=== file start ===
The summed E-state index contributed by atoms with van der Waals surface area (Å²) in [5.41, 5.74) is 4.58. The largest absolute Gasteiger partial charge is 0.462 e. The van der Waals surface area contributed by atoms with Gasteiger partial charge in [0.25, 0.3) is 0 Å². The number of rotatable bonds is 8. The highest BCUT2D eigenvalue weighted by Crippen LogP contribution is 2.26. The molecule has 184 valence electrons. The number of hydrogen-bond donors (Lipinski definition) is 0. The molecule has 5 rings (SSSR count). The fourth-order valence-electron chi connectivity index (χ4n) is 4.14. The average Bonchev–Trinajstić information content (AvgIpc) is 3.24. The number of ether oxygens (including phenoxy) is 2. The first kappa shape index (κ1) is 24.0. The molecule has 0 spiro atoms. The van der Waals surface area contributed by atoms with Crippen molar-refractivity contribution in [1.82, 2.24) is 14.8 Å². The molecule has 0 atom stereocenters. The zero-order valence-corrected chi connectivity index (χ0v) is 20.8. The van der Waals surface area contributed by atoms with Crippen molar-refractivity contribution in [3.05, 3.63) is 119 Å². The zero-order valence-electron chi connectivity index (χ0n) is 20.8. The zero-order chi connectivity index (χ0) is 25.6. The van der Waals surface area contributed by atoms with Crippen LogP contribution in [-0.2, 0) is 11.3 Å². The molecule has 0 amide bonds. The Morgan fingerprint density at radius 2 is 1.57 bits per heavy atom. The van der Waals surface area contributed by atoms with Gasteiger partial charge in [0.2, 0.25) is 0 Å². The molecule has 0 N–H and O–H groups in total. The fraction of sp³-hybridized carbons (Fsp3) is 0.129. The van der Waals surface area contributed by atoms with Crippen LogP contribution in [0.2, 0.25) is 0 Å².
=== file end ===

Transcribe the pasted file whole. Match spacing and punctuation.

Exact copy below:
The summed E-state index contributed by atoms with van der Waals surface area (Å²) in [5.41, 5.74) is 4.58. The largest absolute Gasteiger partial charge is 0.462 e. The van der Waals surface area contributed by atoms with Gasteiger partial charge in [0.25, 0.3) is 0 Å². The number of rotatable bonds is 8. The highest BCUT2D eigenvalue weighted by Crippen LogP contribution is 2.26. The molecule has 184 valence electrons. The number of hydrogen-bond donors (Lipinski definition) is 0. The molecule has 5 rings (SSSR count). The fourth-order valence-electron chi connectivity index (χ4n) is 4.14. The average Bonchev–Trinajstić information content (AvgIpc) is 3.24. The number of ether oxygens (including phenoxy) is 2. The first kappa shape index (κ1) is 24.0. The molecule has 0 spiro atoms. The van der Waals surface area contributed by atoms with Crippen molar-refractivity contribution in [1.82, 2.24) is 14.8 Å². The molecule has 0 atom stereocenters. The zero-order valence-corrected chi connectivity index (χ0v) is 20.8. The van der Waals surface area contributed by atoms with Crippen molar-refractivity contribution in [3.05, 3.63) is 119 Å². The zero-order valence-electron chi connectivity index (χ0n) is 20.8. The zero-order chi connectivity index (χ0) is 25.6. The van der Waals surface area contributed by atoms with Crippen LogP contribution in [-0.2, 0) is 11.3 Å². The molecule has 0 amide bonds. The Morgan fingerprint density at radius 2 is 1.57 bits per heavy atom. The van der Waals surface area contributed by atoms with Gasteiger partial charge in [0.2, 0.25) is 0 Å². The molecule has 0 N–H and O–H groups in total. The fraction of sp³-hybridized carbons (Fsp3) is 0.129. The van der Waals surface area contributed by atoms with Crippen LogP contribution in [0.2, 0.25) is 0 Å².